Vietnamese medical officials have reported more suspected cases of a potentially deadly avian flu strain, including five members of one family. The cases raise new fears of a pandemic if the virus mutates to spread easily among humans.
Vietnamese health officers say it is most likely that the five members of a family of farmers in northern Hai Phong province who have tested positive for the H5N1 strain of avian flu caught it from the chickens they raised.
About a month ago, as their chickens started getting sick and dying, the family ate some of the dead birds so they would not go to waste. But such "family clusters" of the illness are worrying scientists, who say they cannot be sure that family members are not passing the disease to each other.
Hans Troedsson, the World Health Organization's Vietnam representative, says that if the virus mutates to spread more easily among humans, a massive epidemic could sweep the world. So scientists are carefully monitoring multiple cases.
"We know that the virus has the capability without being changed, to in a very limited way, being transmitted from a human to another human," he said. "But of course we want to see that there is not easily transmission from human to human because that could be the first sign or indication that the virus has changed."
The H5N1 flu strain has killed at least 49 people in Asia in the last two years - far fewer than diseases like malaria and tuberculosis. Since the first outbreak in 1997 in Hong Kong, scientists have been especially worried about this avian flu - not because of how deadly it is now, but how lethal it could become, especially if it changed to easily spread among humans.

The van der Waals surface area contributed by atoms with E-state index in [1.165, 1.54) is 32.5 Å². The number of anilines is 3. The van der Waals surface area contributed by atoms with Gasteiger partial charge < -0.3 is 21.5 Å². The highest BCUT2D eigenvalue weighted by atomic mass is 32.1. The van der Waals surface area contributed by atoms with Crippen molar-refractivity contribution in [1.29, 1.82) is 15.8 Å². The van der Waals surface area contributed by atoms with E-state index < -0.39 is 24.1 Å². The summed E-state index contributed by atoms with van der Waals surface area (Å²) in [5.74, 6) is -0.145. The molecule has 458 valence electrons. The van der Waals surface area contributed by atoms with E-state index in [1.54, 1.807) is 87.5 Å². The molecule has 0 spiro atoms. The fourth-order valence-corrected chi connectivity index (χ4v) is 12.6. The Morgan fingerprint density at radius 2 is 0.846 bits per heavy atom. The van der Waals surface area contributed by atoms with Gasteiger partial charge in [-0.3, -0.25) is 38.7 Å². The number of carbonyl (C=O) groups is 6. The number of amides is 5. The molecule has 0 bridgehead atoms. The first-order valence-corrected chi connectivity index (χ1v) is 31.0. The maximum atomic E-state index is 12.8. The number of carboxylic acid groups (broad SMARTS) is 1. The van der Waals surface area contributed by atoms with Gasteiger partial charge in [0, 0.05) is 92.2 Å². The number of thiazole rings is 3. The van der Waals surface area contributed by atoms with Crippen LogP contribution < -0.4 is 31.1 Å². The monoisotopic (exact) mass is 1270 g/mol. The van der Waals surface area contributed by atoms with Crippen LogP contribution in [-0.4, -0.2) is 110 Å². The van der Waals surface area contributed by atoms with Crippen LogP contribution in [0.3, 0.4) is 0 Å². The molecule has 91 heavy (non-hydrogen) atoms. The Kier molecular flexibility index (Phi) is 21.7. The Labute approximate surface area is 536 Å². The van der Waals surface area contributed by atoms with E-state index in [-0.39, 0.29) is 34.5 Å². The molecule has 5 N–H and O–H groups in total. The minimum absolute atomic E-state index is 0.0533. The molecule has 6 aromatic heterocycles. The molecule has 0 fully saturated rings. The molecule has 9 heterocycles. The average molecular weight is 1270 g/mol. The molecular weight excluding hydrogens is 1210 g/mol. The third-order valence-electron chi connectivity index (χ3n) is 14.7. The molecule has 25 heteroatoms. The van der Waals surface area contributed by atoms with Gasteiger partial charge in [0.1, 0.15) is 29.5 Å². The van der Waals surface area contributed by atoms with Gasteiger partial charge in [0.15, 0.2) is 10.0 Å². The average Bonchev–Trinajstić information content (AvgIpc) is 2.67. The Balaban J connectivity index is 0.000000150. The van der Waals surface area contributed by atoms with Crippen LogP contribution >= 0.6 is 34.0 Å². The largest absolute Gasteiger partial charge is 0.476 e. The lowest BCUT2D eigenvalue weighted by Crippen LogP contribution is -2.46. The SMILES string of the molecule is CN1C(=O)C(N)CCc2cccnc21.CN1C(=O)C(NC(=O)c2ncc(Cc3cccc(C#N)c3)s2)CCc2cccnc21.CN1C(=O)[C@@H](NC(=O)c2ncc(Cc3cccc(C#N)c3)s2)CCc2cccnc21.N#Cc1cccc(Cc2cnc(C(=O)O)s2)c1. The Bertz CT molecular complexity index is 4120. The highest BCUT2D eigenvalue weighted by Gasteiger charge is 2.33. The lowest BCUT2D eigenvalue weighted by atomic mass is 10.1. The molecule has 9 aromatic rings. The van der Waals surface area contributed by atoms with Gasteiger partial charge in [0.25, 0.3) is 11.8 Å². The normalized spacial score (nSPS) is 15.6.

The Hai Phong family cluster is Vietnam's third. Mr. Troedsson says there is no reason to panic, but adds that detecting when the virus mutates is one of the few weapons available to the medical community. And that is why the Vietnamese authorities and the WHO are warily watching the Hai Phong case.
"We advised the government, the Ministry of Health, to thoroughly investigate this. It's important," said. Mr. Troedsson. "All cases should be thoroughly investigated, but since this is a cluster of five people in the same household, we need to find out what the source of the infection could be."
While scientists watch and wait, avian flu is slowly spreading. On Wednesday, doctors reported four more suspected cases in Vietnam. Two are neighbors of the family in Hai Phong. Authorities are investigating whether they, too, got the virus from poultry, or whether they were infected by their neighbors.
The WHO also is sending a bird flu expert to North Korea to help authorities there contain an outbreak of flu among chickens. North Korea a few days ago said some poultry farms were infected, but has not said what strain of the flu has been found.